Book of Mark

In the face of unjust accusation (Mark 11:27-33)

Lord of my life, because of Christ I can approach you with freedom and faith, knowing that you who are slow to anger and abounding in steadfast love have called me “daughter” and “friend.” With gratitude in my heart, I acknowledge your goodness and your God-ness—that you alone are God, and there is no other. As I read from your word today, align my ways with your ways and tune my heart to sing your praise.

We’ll finish Mark 11 today by reading verses 27-33:
And they came again to Jerusalem. And as he was walking in the temple, the chief priests and the scribes and the elders came to him, and they said to him, “By what authority are you doing these things, or who gave you this authority to do them?” Jesus said to them, “I will ask you one question; answer me, and I will tell you by what authority I do these things. Was the baptism of John from heaven or from man? Answer me.” And they discussed it with one another, saying, “If we say, ‘From heaven,’ he will say, ‘Why then did you not believe him?’ But shall we say, ‘From man’?”-they were afraid of the people, for they all held that John really was a prophet. So they answered Jesus, “We do not know.” And Jesus said to them, “Neither will I tell you by what authority I do these things.”

Do you struggle with feeling like you constantly need to explain yourself?

I do. In fact, during a conversation recently with some friends, when I was being particularly transparent, I acknowledged that I feel a tremendous need to be understood, and when I am misunderstood, I have a tendency to go overboard trying to explain myself. A recent example was just last week, when I was traveling in India. Because of a series of innocent/ignorant errors on my part, I arrived for an overbooked flight after all of the seats had been assigned. I was technically still “on time,” but not early enough to have a seat. Several of the airline employees lectured me about arriving for a flight early, even though was, in fact, within the time frame given by the airline as being “on time.” I felt defensive and it was very frustrating that I felt misunderstood and accused, when I had followed the rules and tried to do everything “right.”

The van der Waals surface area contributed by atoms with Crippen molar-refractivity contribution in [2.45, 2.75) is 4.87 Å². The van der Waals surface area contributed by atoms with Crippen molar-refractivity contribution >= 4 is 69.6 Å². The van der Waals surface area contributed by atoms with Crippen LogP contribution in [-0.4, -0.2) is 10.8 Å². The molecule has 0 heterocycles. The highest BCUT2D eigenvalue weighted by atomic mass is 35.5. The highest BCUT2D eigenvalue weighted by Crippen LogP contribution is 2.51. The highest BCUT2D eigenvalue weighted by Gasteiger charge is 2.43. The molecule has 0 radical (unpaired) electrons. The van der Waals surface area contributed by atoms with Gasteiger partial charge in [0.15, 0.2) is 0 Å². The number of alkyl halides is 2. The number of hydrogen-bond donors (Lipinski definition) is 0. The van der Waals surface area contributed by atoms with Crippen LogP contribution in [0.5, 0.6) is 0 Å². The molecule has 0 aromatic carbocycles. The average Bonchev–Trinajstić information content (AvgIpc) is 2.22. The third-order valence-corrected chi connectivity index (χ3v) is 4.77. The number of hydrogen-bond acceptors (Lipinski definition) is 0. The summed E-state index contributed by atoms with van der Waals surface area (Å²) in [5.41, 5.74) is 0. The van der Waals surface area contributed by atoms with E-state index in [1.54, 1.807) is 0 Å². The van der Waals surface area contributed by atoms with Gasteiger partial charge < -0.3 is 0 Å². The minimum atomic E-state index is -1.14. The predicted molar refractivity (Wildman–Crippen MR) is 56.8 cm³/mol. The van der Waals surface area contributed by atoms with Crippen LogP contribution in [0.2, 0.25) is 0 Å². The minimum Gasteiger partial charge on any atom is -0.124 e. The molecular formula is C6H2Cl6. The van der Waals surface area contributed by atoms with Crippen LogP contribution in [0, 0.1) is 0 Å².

In this passage, we see the religious leaders once again putting Jesus on the spot, demanding an explanation. Not only that, but in their demand, they actually don’t expect him to have a very good one. So there is the added component of accusation. By asking the question, “Who gave you this authority,” they are essentially implying that no one gave him authority, but that he is claiming it for himself.

Jesus faced tremendous injustice. Here he was, the most righteous one, being accused by some of the most unrighteous ones. He who spent his life serving, healing, and loving, accused by those who spent their lives seeking to be served, heaping burdens on people which they could not bear, and condemning. He was being treated unfairly here, and this was just a small taste of what would soon follow, as their indignation increased and his threat to their religious racket gained momentum.

Yet Jesus did not defend or explain himself. Instead, he asked a question which would expose their hearts and motivations: one answer would hold them accountable to God, the other would hold them accountable to people. In a beautiful “win,” Jesus stood firm in the total security of knowing his identity and trusting his Father. He did not win their support, of course, and we must know that we will not always win people over either. But he left the ball in their court, and they could have chosen the right answer. However, fear of man’s opinion and pride in their own status prevented them from doing so.

We have opportunities to do this every day. From small misunderstandings to genuine unjust accusations, we have the opportunity to identify with Christ by responding to accusations with wisdom and confidence. Are you facing someone who accuses or demands an explanation of you? Perhaps Christ’s example will influence us to remember who we are because of Christ and to trust that all things are in God the Father’s hands.


One thought on “In the face of unjust accusation (Mark 11:27-33)

  1. There was clearly a right and a wrong answer here, but Jesus didn’t engage in debate. I don’t think debate usually helps the other person change. They just see an argument they must either win or lose. Jesus’ example is good for us to follow not just when facing outright accusations but also when responding to criticism, skeptical questions, or other milder forms of accusation. Thanks. I’ve never looked at this passage from this angle.

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